HAVE GAME, WILL TRAVEL
Visiting teams go the extra mile for Bell Capital Cup experience
UFA, Russia • It was just a year ago Jonathan Drouin was making the jump from Midget Triple-A to the Quebec Major Junior Hockey League as a member of the Halifax Mooseheads.
Making a trip to the World Junior Hockey Championship a year later certainly wasn’t an obvious flight path but there was no ignoring the forward’s game as he set about making his mark in major junior, averaging almost two points an outing with 48 points in 24 games.
Canadian head coach Steve Spott even made a trip to Halifax to scout the winger — as well as Nathan MacKinnon, who plays alongside Drouin with the Mooseheads — just to make sure he could back up the statistics.
Spott didn’t get an eyeful of Drouin because he was banged up and not in the lineup that night, but what he did get was an earful of commendations from his world junior assistants Mario Duhamel and Andre Tourigny, who both coach in the QMJHL, as well as Kevin Prendergast, Hockey Canada’s head scout.
All three told Spott they had to invite Drouin to the camp in Calgary.
“I had never seen him until then but I became one of the guys in his fan club,” said Spott. “I just think he’s a tremendous player with elite hockey sense and he’s fearless. He’s absolutely fearless.
“He reminds me of a Taylor Hall with the way he competes.”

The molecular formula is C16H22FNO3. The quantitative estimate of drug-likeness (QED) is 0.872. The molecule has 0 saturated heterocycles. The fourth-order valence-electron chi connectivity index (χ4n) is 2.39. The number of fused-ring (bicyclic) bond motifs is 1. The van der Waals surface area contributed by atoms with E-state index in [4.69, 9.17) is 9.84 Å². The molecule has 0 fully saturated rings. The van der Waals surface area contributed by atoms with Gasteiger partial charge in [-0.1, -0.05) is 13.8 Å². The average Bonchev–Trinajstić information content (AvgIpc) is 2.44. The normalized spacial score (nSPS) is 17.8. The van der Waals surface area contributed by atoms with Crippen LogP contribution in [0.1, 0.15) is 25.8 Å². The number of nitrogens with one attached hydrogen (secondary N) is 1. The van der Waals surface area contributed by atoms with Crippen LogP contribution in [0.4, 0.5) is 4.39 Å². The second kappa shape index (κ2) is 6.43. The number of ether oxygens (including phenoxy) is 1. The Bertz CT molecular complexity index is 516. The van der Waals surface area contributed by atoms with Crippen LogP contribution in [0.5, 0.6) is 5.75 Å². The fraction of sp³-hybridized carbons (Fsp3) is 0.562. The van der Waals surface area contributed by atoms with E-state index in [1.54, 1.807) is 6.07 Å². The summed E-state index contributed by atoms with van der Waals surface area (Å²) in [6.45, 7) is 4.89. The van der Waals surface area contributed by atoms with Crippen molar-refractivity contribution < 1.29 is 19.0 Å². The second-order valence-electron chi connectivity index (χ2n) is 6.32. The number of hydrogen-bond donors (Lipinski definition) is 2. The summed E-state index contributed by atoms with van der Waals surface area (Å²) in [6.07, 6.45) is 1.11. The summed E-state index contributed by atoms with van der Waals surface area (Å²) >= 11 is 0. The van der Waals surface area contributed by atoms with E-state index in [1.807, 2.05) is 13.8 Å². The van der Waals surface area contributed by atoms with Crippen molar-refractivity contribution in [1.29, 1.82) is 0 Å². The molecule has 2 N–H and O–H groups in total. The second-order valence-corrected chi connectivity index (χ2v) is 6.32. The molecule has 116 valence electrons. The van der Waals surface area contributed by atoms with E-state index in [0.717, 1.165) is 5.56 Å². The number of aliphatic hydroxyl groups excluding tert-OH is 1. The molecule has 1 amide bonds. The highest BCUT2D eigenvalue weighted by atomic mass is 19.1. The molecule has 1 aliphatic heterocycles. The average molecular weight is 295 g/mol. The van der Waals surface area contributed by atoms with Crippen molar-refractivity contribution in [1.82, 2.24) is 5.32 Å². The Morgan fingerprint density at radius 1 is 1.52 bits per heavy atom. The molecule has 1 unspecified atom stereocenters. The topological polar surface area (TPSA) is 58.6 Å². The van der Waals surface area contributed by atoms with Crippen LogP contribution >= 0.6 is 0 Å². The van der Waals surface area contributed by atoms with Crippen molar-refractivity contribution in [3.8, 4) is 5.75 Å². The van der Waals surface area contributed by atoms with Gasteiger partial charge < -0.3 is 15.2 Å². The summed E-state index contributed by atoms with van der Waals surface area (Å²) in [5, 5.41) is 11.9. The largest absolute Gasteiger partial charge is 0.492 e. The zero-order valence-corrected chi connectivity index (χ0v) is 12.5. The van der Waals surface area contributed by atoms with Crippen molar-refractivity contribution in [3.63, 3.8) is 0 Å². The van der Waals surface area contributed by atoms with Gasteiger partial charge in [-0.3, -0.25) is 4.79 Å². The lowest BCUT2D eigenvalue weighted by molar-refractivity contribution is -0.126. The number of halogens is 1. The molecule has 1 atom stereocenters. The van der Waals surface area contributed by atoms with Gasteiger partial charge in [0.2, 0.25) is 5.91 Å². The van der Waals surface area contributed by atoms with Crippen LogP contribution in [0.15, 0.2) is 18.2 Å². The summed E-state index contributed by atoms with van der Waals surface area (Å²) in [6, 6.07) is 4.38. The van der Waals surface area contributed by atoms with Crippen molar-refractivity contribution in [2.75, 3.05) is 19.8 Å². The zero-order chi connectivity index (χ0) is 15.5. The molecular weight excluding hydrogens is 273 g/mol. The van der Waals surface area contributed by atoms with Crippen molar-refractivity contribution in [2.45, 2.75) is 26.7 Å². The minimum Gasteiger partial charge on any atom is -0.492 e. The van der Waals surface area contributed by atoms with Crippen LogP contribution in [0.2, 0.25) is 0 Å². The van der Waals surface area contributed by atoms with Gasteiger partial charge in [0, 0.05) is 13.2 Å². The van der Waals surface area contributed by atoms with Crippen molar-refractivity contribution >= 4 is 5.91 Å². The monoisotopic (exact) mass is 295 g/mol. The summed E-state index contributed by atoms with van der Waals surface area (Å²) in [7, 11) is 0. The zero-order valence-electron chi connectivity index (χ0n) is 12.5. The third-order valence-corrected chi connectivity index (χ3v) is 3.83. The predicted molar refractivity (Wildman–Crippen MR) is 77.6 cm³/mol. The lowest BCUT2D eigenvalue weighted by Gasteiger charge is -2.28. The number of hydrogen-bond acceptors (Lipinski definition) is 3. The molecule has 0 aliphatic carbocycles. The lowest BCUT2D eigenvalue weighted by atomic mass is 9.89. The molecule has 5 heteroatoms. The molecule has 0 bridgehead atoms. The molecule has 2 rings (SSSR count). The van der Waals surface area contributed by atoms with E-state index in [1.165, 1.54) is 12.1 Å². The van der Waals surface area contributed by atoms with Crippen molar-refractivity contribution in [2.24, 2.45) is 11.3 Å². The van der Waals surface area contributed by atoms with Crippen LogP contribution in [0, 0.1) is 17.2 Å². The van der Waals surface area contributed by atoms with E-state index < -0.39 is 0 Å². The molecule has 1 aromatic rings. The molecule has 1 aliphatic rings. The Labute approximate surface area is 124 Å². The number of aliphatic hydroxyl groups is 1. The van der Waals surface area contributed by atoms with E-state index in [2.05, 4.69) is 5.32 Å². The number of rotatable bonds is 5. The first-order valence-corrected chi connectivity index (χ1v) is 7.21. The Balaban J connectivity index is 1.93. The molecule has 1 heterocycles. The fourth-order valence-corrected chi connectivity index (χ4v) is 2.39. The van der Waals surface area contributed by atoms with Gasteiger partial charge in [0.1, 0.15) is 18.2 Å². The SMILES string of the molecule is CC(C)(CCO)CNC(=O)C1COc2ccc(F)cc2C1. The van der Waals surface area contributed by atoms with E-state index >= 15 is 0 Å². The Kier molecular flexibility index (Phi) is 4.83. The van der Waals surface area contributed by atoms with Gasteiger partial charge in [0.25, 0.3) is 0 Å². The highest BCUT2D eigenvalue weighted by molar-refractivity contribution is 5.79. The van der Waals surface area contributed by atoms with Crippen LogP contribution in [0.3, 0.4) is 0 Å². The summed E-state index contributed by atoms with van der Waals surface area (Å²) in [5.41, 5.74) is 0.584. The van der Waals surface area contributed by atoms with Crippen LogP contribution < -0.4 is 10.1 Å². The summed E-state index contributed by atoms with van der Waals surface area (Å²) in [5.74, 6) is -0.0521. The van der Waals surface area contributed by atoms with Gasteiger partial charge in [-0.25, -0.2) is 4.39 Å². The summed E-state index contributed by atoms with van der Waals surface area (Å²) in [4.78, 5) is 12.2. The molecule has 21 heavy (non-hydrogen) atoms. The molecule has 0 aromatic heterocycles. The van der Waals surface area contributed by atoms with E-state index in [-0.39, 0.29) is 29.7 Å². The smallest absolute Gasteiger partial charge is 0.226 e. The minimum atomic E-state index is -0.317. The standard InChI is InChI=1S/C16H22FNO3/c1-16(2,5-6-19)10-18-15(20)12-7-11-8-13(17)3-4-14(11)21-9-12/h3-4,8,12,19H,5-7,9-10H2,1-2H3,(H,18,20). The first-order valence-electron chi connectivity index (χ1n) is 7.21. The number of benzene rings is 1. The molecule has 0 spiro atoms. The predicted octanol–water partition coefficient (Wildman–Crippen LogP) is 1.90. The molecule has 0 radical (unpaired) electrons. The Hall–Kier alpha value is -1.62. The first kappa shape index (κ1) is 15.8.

That’s mighty heady praise and if the shifty Drouin continues to impress like he has in the early days of the world juniors, he could, like Hall, be on every team’s draft list when June rolls around.
Playing on Canada’s second line with Ryan Strome and Brett Ritchie, Drouin has leapfrogged past MacKinnon, the other 17-year-old whiz kid on the national team. MacKinnon, who has had fourth line duty, has been pitted against Portland Winterhawks defenceman Seth Jones as the early favourite to secure the right as the first pick overall.
Drouin, who graduated from the Lac St. Louis Lions, said he hasn’t been checking the early draft rankings and even if he was, he said his intention in this tournament is not to elevate his stock with his play.
“Nah, I’m not one of those guys. Right now a lot of people are talking about it but I don’t really bother,” he said. “I have one goal and that’s the gold medal. I don’t really think about my draft stock. Maybe around June.”
In the meantime, Drouin, who is checking in with this folks back home almost daily, will keep his eyes fixed on the upcoming games against the U.S. and Russia.
“It’s a lot of fun to be here, even though you’re not with your parents at Christmas,” he said. “It’s a cool city. We’re liking it even, though there’s a lot of cold and snow. It’s just different from Canada.
“It’s just fun to be here. I’m only 17. This is a really big step from last year when I was midget.”
It was during the playoffs last year that Drouin said he started to really catch fire. When he was able to pick up where he left off at the start of this season, he figured he might just be able to at least get an invite to camp.
“I had a really strong beginning and I just kept going, so I think I earned my invite,” Drouin said. “Then I had a really good camp so that’s what brought me here.”